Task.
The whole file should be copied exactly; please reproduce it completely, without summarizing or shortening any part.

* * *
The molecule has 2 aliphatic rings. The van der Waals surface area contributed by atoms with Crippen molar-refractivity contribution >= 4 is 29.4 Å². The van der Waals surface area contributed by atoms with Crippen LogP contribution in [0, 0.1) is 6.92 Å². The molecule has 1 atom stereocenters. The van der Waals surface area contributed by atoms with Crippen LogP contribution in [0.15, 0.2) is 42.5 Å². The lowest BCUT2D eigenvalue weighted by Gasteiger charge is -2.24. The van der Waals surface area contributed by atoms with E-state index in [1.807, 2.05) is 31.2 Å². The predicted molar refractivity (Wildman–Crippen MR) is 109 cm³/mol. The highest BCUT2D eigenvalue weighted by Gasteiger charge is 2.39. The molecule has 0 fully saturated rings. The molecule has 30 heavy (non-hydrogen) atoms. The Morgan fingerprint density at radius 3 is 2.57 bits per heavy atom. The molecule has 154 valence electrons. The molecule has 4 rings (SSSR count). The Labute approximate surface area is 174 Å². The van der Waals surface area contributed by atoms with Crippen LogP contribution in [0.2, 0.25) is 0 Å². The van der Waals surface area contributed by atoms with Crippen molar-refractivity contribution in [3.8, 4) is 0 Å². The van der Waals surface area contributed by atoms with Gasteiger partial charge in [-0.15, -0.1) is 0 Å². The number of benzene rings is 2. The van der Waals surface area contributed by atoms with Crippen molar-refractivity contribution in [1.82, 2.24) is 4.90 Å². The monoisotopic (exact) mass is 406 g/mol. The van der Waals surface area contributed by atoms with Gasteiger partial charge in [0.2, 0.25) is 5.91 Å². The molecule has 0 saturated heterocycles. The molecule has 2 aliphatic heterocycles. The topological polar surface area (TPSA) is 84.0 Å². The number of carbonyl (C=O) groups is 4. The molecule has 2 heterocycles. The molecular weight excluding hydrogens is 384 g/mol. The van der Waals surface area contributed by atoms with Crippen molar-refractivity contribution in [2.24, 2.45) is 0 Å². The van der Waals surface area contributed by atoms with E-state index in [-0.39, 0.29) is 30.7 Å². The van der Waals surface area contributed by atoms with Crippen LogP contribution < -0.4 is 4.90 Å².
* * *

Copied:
The molecule has 2 aliphatic rings. The van der Waals surface area contributed by atoms with Crippen molar-refractivity contribution >= 4 is 29.4 Å². The van der Waals surface area contributed by atoms with Crippen LogP contribution in [0, 0.1) is 6.92 Å². The molecule has 1 atom stereocenters. The van der Waals surface area contributed by atoms with Crippen LogP contribution in [0.15, 0.2) is 42.5 Å². The lowest BCUT2D eigenvalue weighted by Gasteiger charge is -2.24. The van der Waals surface area contributed by atoms with E-state index in [1.807, 2.05) is 31.2 Å². The predicted molar refractivity (Wildman–Crippen MR) is 109 cm³/mol. The highest BCUT2D eigenvalue weighted by Gasteiger charge is 2.39. The molecule has 0 fully saturated rings. The molecule has 30 heavy (non-hydrogen) atoms. The Morgan fingerprint density at radius 3 is 2.57 bits per heavy atom. The molecule has 154 valence electrons. The molecule has 4 rings (SSSR count). The Labute approximate surface area is 174 Å². The van der Waals surface area contributed by atoms with Crippen LogP contribution in [0.2, 0.25) is 0 Å². The van der Waals surface area contributed by atoms with Crippen molar-refractivity contribution in [3.8, 4) is 0 Å². The van der Waals surface area contributed by atoms with Gasteiger partial charge in [-0.15, -0.1) is 0 Å². The number of benzene rings is 2. The van der Waals surface area contributed by atoms with Crippen molar-refractivity contribution in [1.82, 2.24) is 4.90 Å². The monoisotopic (exact) mass is 406 g/mol. The van der Waals surface area contributed by atoms with Gasteiger partial charge in [0.2, 0.25) is 5.91 Å². The molecule has 0 saturated heterocycles. The molecule has 2 aliphatic heterocycles. The topological polar surface area (TPSA) is 84.0 Å². The number of carbonyl (C=O) groups is 4. The molecule has 2 heterocycles. The molecular weight excluding hydrogens is 384 g/mol. The van der Waals surface area contributed by atoms with Crippen molar-refractivity contribution in [2.24, 2.45) is 0 Å². The van der Waals surface area contributed by atoms with E-state index in [-0.39, 0.29) is 30.7 Å². The van der Waals surface area contributed by atoms with Crippen LogP contribution < -0.4 is 4.90 Å².